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Belgian 'Maestro' Stromae cracks Anglo music market

AFP Stromae performing at the French Victoires de la Musique awards earlier this month

Can a half-Rwandan, half-Belgian French-speaking music sensation break through on an international, English-dominated music scene? Stromae took his charm offensive to London this week. FRANCE 24 was there.


Attempting to break through to any English-speaking market is no easy task for a Francophone artist, yet there is something about Stromae, Belgium’s latest coolest export, that makes it more likely.

While his second studio album, “Racine Carré”, has been a chart-topper across much of Western Europe, the half- Belgian, half-Rwandan singer-songwriter still remains relatively unknown in the UK and the US.

His debut single, “Alors On Danse”, nonetheless managed to peak at number 25 across the Channel – a rare feat for any foreign-language track in the UK – giving the 28-year-old some exposure in the summer of 2010.

With 80 tour dates spanning from Berlin to Brussels, could Stromae’s (an anagram for ‘Maestro’) London gig be the springboard to greater things?

Charisma and charm

Playing at the Koko in London’s Camden last Thursday, on February 20, Stromae handily proved that wherever he performs, language is no barrier. What matters is the music, and how you deliver it.

Tickets to Stromae’s second London show sold out quickly, with venues holding over 1400, while a few desperate fans resorted to vainly seeking to buy unwanted extra tickets from the rapidly forming queue. The vast majority of attendants were French-speaking, but a sizeable number of English speakers made their presence known, leading the Belgian star to offer multi-lingual speeches between sets.

Stromae began the show with an animated short of his younger-self on an apparent journey before emerging from a lit doorway to perform “Ta fête”, alongside three backing musicians. His dress – a chequered turquoise cardigan, shorts and high-top socks – was no surprise to his fan base, nor his unorthodox dancing, which mainly consists of monster-like gestures and sporadic jumps. On anyone else, it might raise a few eyebrows; on Stromae, it’s part of his charisma and charm.

The stage is quite simple: a background screen is occasionally used for video imagery, Stromae’s three backing musicians are present, as well as two lit square root symbols, which reference the name of his latest album. But what material Stromae may lack on stage is made up for by his electrifying performances.

Despite the often sad and depressing subjects explored in his music, Stromae manages to keep the crowd moving. He appears genuinely moved as he sings his hit-single “Formidable”, wandering around the stage like the troubled drunkard depicted in the song’s video. Towards the end, he looks up at a single light, eyes moist, in a shockingly genuine performance.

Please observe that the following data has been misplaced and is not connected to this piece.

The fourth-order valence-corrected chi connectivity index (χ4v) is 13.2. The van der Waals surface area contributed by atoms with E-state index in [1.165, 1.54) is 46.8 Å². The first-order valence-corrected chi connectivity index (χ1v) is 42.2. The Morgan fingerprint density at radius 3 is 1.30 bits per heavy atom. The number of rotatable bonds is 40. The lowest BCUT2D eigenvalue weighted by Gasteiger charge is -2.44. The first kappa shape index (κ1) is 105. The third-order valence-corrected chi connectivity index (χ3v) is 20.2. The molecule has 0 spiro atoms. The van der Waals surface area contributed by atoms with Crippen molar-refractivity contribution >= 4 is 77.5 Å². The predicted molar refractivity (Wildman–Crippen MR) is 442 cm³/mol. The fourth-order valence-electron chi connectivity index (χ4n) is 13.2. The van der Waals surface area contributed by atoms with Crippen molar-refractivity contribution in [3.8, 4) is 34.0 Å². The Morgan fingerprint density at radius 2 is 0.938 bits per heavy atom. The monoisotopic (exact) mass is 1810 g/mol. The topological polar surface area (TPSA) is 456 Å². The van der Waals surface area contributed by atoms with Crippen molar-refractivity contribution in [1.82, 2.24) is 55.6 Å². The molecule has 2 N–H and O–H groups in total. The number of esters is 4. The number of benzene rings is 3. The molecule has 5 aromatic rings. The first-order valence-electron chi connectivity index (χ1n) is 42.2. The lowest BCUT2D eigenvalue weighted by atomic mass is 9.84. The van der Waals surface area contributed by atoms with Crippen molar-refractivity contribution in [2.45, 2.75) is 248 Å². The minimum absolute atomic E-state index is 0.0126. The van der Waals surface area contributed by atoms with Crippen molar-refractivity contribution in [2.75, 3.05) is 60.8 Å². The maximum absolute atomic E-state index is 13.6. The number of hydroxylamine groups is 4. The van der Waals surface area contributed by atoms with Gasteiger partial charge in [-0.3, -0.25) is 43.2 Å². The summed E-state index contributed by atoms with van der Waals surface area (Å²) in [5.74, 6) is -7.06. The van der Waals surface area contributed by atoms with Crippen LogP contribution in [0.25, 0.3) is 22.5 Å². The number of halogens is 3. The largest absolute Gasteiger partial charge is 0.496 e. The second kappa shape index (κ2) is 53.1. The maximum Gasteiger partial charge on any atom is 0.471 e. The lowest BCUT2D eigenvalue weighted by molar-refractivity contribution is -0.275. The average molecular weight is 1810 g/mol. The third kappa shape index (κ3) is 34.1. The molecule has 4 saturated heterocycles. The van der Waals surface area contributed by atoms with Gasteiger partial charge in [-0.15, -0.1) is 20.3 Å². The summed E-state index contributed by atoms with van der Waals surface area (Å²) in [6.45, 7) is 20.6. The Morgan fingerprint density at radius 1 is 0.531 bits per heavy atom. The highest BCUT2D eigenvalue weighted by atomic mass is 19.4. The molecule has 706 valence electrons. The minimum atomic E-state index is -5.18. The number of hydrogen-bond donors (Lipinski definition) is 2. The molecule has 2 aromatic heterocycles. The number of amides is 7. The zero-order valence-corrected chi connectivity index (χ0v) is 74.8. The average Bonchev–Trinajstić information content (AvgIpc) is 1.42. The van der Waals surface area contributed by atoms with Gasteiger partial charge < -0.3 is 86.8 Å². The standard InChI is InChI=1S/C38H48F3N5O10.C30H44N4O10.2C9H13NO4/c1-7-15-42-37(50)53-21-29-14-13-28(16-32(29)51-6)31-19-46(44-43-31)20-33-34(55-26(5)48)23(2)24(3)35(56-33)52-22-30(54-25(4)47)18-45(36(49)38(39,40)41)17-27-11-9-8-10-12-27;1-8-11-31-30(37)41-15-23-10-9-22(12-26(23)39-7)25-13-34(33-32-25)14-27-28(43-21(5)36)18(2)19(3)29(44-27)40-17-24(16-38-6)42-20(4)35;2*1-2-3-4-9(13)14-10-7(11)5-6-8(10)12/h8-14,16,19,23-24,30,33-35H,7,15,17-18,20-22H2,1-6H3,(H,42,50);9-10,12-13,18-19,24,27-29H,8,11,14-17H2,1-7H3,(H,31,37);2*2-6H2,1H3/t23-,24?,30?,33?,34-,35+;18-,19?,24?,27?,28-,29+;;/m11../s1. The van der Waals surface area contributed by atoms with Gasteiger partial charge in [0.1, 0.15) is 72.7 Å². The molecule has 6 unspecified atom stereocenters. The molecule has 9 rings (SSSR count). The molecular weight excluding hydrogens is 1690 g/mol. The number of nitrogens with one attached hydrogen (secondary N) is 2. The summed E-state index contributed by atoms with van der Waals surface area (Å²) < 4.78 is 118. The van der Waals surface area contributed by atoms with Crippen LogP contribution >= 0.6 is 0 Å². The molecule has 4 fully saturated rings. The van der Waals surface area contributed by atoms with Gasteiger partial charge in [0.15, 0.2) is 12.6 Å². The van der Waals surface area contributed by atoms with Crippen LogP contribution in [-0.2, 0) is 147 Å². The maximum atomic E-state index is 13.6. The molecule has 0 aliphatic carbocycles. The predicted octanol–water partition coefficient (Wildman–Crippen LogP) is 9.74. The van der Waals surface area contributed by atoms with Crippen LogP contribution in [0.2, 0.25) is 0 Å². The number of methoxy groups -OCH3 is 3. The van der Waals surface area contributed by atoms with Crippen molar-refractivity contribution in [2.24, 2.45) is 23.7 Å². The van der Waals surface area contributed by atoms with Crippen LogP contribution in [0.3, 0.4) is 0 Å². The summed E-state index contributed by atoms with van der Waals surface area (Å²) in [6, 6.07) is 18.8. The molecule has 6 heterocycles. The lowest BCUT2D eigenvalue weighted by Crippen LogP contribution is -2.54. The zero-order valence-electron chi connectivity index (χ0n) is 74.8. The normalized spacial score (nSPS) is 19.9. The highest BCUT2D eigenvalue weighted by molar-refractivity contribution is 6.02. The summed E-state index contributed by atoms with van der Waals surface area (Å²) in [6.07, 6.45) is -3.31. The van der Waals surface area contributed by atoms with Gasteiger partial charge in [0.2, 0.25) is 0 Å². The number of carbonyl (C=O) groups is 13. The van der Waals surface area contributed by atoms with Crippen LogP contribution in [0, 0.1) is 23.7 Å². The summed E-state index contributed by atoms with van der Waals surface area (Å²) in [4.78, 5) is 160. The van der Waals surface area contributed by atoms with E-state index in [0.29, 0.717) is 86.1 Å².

Even darker is the singer’s track “Quand C’est?” , about an imagined cancer striking his mother, and the vulnerability of children. A dark virus cell slithers across the background screen, and the audience falls silent.

‘Belgian fries’

Stromae pauses to give the crowd a cultural lesson, in the true meaning of his track “Moules Frites”.

“The truth is they are not French fries... they’re Belgian fries!” he jokes, encouraging the Belgian fans waving their flags along the front of the stage.

Moving onto his latest single "Tous les mêmes", Stromae sits and begins applying make-up in order to convey the split between the male and female elements on stage – much like the song’s music video – while pink lights lit up when he starts singing the female parts, and green for the male.

The crowd goes particularly crazy when he performs “Alors On Danse” and “Papaoutai”, his most distinctive, and career-setting, singles to date.

Dancing alone on stage, singing with little fault, Stromae stood by his name’s meaning: the Belgian Maestro is a crowd pleaser. His distinct lack of pretension makes you feel he is ‘one of us’, his modesty leaves you wanting to like him. He even took the time to thank practically every member of his production team on an individual basis.

To conclude, the Belgian star performed his non-vocal track “Merci” -- a fitting closure. Supported by background visuals, the track reminded us that Stromae, beyond being simply a singer/performer, is, above all, a musician.

As the track closes, Stromae gives one last “Merci” before pulling an invisible cord, leaving the stage in darkness and fans cheering for more.

Stromae’s next tour dates see him return to France, Switzerland, the Netherlands and Belgium before two big dates in Montreal and New York in June, which may well define the rest of his career.


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